The Canadian International Trade Tribunal recently concluded its inquiry to determine whether dumping of certain fabricated structural steel components (“FISC”) by China, Korea and Spain (and the subsidizing of these goods by China) caused injury or was threatening to cause injury to the Canadian domestic market.
In the inquiry, the Tribunal received requests from six parties to exclude products from a potential finding of injury or threat of injury. After concluding that the dumping of FISC from China, Korea and Spain and subsidizing of it by China had caused injury to the domestic market, the Tribunal went on to consider the exclusion requests. In explaining its findings regarding whether to grant the requests, the Tribunal set out the general principles governing such requests.
The Special Import Measures Act (SIMA) implicitly authorizes the Tribunal to grant exclusions from the scope of a finding. Exclusion requests are granted at the Tribunal’s discretion, when it is satisfied that the exclusions will not cause injury to the domestic industry. The underpinning rationale is this: despite the general conclusion that the dumping and/or subsidizing of the goods has caused injury to the domestic industry, there may be case-specific evidence that imports of particular products captured by the definition of the goods have not caused injury.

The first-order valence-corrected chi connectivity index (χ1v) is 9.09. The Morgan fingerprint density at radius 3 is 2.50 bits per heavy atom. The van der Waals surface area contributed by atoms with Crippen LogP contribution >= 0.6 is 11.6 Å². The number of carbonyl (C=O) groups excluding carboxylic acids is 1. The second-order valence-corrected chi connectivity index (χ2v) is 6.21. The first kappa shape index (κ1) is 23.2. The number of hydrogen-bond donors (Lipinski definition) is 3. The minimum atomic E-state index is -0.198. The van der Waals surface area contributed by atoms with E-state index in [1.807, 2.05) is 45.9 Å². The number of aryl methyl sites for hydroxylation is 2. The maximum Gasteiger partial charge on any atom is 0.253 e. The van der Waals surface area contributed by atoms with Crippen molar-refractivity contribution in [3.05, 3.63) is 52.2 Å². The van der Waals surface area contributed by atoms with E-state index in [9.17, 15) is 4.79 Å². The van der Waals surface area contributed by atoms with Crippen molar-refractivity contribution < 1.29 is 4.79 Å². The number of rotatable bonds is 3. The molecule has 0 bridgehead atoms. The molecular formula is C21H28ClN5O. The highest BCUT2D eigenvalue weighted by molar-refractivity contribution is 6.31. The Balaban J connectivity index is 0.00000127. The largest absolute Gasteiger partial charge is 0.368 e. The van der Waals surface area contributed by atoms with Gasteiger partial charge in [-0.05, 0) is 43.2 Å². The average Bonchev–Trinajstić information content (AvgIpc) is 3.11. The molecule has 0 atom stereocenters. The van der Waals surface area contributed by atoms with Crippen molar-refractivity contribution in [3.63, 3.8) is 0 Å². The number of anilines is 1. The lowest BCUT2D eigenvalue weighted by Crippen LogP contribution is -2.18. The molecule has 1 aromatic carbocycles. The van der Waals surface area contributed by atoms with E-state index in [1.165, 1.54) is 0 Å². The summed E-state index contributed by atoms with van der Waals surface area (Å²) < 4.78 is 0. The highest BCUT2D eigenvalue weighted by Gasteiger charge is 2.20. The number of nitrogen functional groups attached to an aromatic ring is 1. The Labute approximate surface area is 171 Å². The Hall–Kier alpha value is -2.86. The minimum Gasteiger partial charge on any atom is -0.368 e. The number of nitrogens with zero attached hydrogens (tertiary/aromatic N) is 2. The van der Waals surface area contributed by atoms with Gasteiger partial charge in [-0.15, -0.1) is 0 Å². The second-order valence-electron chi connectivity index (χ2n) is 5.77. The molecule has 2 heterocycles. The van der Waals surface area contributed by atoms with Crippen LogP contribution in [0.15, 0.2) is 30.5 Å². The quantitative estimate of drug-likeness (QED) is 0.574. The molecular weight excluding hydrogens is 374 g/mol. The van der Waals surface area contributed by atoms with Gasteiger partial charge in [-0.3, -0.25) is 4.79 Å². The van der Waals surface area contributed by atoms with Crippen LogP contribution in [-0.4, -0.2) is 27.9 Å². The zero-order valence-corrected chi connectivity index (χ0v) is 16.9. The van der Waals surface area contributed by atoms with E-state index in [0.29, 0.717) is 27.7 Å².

In determining whether an exclusion is likely to cause injury to the domestic industry, the Tribunal considers factors such as whether the domestic industry produces, actively supplies or can produce like goods in relation to the subject goods for which the exclusion is requested.
The onus falls on the requester to demonstrate that imports of the specific goods for which the exclusion is requested will not result in injury. The evidentiary burden is on the requestor to file evidence in support of its request. In turn, if no consent is provided by the domestic industry, the domestic industry must file evidence to rebut the evidence filed by the requester.
The Tribunal clarified that it will exercise its discretion to grant product exclusions based on its assessment of the totality of the evidence on the record. Consents to exclusions, or lack of them, are not evidence. Moreover, consents do not fetter the Tribunal’s discretion in making such determinations. Notwithstanding that the domestic industry consented, the Tribunal denied the requests that were not also substantiated with sufficient evidence.
The Tribunal’s findings serve as a strong reminder of the necessity of filing evidence to assist the Tribunal in its assessment of exclusion requests. Domestic industry consent is not enough.